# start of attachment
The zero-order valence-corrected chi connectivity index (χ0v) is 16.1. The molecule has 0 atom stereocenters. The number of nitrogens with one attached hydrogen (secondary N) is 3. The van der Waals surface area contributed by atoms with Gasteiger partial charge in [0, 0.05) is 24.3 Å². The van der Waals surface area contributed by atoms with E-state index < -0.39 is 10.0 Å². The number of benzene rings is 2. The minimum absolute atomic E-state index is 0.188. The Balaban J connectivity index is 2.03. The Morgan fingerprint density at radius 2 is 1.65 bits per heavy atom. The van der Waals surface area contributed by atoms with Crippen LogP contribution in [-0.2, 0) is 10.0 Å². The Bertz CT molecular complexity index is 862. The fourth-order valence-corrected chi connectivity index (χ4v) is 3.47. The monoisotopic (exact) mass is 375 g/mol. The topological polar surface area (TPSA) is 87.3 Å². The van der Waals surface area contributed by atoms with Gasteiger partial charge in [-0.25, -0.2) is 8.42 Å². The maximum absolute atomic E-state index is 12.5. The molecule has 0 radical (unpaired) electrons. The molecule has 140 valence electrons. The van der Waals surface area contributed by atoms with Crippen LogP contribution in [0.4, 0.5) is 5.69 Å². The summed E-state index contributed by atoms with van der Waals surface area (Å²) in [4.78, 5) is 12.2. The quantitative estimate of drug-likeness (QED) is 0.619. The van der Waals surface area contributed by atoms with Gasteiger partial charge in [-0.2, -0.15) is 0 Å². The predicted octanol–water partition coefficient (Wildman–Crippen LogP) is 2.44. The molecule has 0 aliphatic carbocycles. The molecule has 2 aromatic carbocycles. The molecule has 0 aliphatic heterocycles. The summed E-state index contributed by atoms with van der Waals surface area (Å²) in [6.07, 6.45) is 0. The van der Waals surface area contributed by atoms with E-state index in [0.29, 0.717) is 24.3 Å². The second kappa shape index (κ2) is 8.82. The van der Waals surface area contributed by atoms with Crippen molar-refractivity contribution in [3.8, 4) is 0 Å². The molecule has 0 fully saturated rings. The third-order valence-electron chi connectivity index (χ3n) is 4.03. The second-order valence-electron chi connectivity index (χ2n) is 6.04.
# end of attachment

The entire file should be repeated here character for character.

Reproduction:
The zero-order valence-corrected chi connectivity index (χ0v) is 16.1. The molecule has 0 atom stereocenters. The number of nitrogens with one attached hydrogen (secondary N) is 3. The van der Waals surface area contributed by atoms with Gasteiger partial charge in [0, 0.05) is 24.3 Å². The van der Waals surface area contributed by atoms with E-state index < -0.39 is 10.0 Å². The number of benzene rings is 2. The minimum absolute atomic E-state index is 0.188. The Balaban J connectivity index is 2.03. The Morgan fingerprint density at radius 2 is 1.65 bits per heavy atom. The van der Waals surface area contributed by atoms with Crippen LogP contribution in [-0.2, 0) is 10.0 Å². The Bertz CT molecular complexity index is 862. The fourth-order valence-corrected chi connectivity index (χ4v) is 3.47. The monoisotopic (exact) mass is 375 g/mol. The topological polar surface area (TPSA) is 87.3 Å². The van der Waals surface area contributed by atoms with Gasteiger partial charge in [-0.25, -0.2) is 8.42 Å². The maximum absolute atomic E-state index is 12.5. The molecule has 0 radical (unpaired) electrons. The molecule has 140 valence electrons. The van der Waals surface area contributed by atoms with Crippen LogP contribution in [0.4, 0.5) is 5.69 Å². The summed E-state index contributed by atoms with van der Waals surface area (Å²) in [4.78, 5) is 12.2. The quantitative estimate of drug-likeness (QED) is 0.619. The van der Waals surface area contributed by atoms with Gasteiger partial charge in [-0.2, -0.15) is 0 Å². The predicted octanol–water partition coefficient (Wildman–Crippen LogP) is 2.44. The molecule has 0 aliphatic carbocycles. The molecule has 2 aromatic carbocycles. The molecule has 0 aliphatic heterocycles. The summed E-state index contributed by atoms with van der Waals surface area (Å²) in [6.07, 6.45) is 0. The van der Waals surface area contributed by atoms with E-state index in [0.29, 0.717) is 24.3 Å². The second kappa shape index (κ2) is 8.82. The van der Waals surface area contributed by atoms with Crippen molar-refractivity contribution in [3.8, 4) is 0 Å². The molecule has 0 fully saturated rings. The third-order valence-electron chi connectivity index (χ3n) is 4.03. The second-order valence-electron chi connectivity index (χ2n) is 6.04.